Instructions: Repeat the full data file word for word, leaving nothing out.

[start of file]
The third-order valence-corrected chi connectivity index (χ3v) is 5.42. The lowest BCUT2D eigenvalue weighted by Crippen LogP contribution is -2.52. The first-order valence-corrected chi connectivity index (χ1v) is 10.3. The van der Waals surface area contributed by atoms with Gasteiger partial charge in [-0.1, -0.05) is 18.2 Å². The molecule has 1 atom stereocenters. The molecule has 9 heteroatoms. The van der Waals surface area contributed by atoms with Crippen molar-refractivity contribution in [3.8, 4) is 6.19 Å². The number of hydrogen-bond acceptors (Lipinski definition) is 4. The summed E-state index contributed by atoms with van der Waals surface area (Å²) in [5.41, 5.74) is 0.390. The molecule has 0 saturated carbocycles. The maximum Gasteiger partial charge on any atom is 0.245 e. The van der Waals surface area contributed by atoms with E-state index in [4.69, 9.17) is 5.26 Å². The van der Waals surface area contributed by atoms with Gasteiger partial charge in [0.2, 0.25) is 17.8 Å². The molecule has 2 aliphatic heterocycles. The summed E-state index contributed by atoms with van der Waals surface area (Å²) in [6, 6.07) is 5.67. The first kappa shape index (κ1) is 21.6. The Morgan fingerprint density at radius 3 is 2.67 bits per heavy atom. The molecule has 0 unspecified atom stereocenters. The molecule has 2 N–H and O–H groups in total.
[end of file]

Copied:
The third-order valence-corrected chi connectivity index (χ3v) is 5.42. The lowest BCUT2D eigenvalue weighted by Crippen LogP contribution is -2.52. The first-order valence-corrected chi connectivity index (χ1v) is 10.3. The van der Waals surface area contributed by atoms with Gasteiger partial charge in [-0.1, -0.05) is 18.2 Å². The molecule has 1 atom stereocenters. The molecule has 9 heteroatoms. The van der Waals surface area contributed by atoms with Crippen molar-refractivity contribution in [3.8, 4) is 6.19 Å². The number of hydrogen-bond acceptors (Lipinski definition) is 4. The summed E-state index contributed by atoms with van der Waals surface area (Å²) in [5.41, 5.74) is 0.390. The molecule has 0 saturated carbocycles. The maximum Gasteiger partial charge on any atom is 0.245 e. The van der Waals surface area contributed by atoms with E-state index in [4.69, 9.17) is 5.26 Å². The van der Waals surface area contributed by atoms with Gasteiger partial charge in [0.2, 0.25) is 17.8 Å². The molecule has 2 aliphatic heterocycles. The summed E-state index contributed by atoms with van der Waals surface area (Å²) in [6, 6.07) is 5.67. The first kappa shape index (κ1) is 21.6. The Morgan fingerprint density at radius 3 is 2.67 bits per heavy atom. The molecule has 0 unspecified atom stereocenters. The molecule has 2 N–H and O–H groups in total.